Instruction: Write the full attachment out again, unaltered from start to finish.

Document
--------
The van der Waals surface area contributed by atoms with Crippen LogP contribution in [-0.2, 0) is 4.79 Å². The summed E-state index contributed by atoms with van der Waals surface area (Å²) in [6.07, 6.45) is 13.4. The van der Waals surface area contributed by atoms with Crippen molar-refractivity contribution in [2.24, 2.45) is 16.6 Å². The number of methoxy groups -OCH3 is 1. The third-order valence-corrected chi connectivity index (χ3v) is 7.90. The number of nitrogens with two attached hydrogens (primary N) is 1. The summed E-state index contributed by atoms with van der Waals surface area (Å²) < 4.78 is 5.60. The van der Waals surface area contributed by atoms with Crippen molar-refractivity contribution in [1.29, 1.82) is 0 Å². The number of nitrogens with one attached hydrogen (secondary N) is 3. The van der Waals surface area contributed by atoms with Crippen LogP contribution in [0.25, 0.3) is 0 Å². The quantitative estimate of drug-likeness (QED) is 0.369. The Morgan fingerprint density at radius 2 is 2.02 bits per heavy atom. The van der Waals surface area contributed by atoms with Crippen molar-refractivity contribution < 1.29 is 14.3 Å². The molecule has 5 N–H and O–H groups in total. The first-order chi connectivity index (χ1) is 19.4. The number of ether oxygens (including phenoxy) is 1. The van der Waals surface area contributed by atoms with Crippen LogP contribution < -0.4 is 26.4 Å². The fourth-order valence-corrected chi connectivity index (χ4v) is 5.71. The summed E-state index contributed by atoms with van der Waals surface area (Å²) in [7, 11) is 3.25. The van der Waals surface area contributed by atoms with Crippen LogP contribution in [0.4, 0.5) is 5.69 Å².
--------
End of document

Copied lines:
The van der Waals surface area contributed by atoms with Crippen LogP contribution in [-0.2, 0) is 4.79 Å². The summed E-state index contributed by atoms with van der Waals surface area (Å²) in [6.07, 6.45) is 13.4. The van der Waals surface area contributed by atoms with Crippen molar-refractivity contribution in [2.24, 2.45) is 16.6 Å². The number of methoxy groups -OCH3 is 1. The third-order valence-corrected chi connectivity index (χ3v) is 7.90. The number of nitrogens with two attached hydrogens (primary N) is 1. The summed E-state index contributed by atoms with van der Waals surface area (Å²) < 4.78 is 5.60. The van der Waals surface area contributed by atoms with Crippen molar-refractivity contribution in [1.29, 1.82) is 0 Å². The number of nitrogens with one attached hydrogen (secondary N) is 3. The van der Waals surface area contributed by atoms with Crippen LogP contribution in [0.25, 0.3) is 0 Å². The quantitative estimate of drug-likeness (QED) is 0.369. The Morgan fingerprint density at radius 2 is 2.02 bits per heavy atom. The van der Waals surface area contributed by atoms with Crippen molar-refractivity contribution < 1.29 is 14.3 Å². The molecule has 5 N–H and O–H groups in total. The first-order chi connectivity index (χ1) is 19.4. The number of ether oxygens (including phenoxy) is 1. The van der Waals surface area contributed by atoms with Crippen LogP contribution < -0.4 is 26.4 Å². The fourth-order valence-corrected chi connectivity index (χ4v) is 5.71. The summed E-state index contributed by atoms with van der Waals surface area (Å²) in [7, 11) is 3.25. The van der Waals surface area contributed by atoms with Crippen LogP contribution in [0.4, 0.5) is 5.69 Å².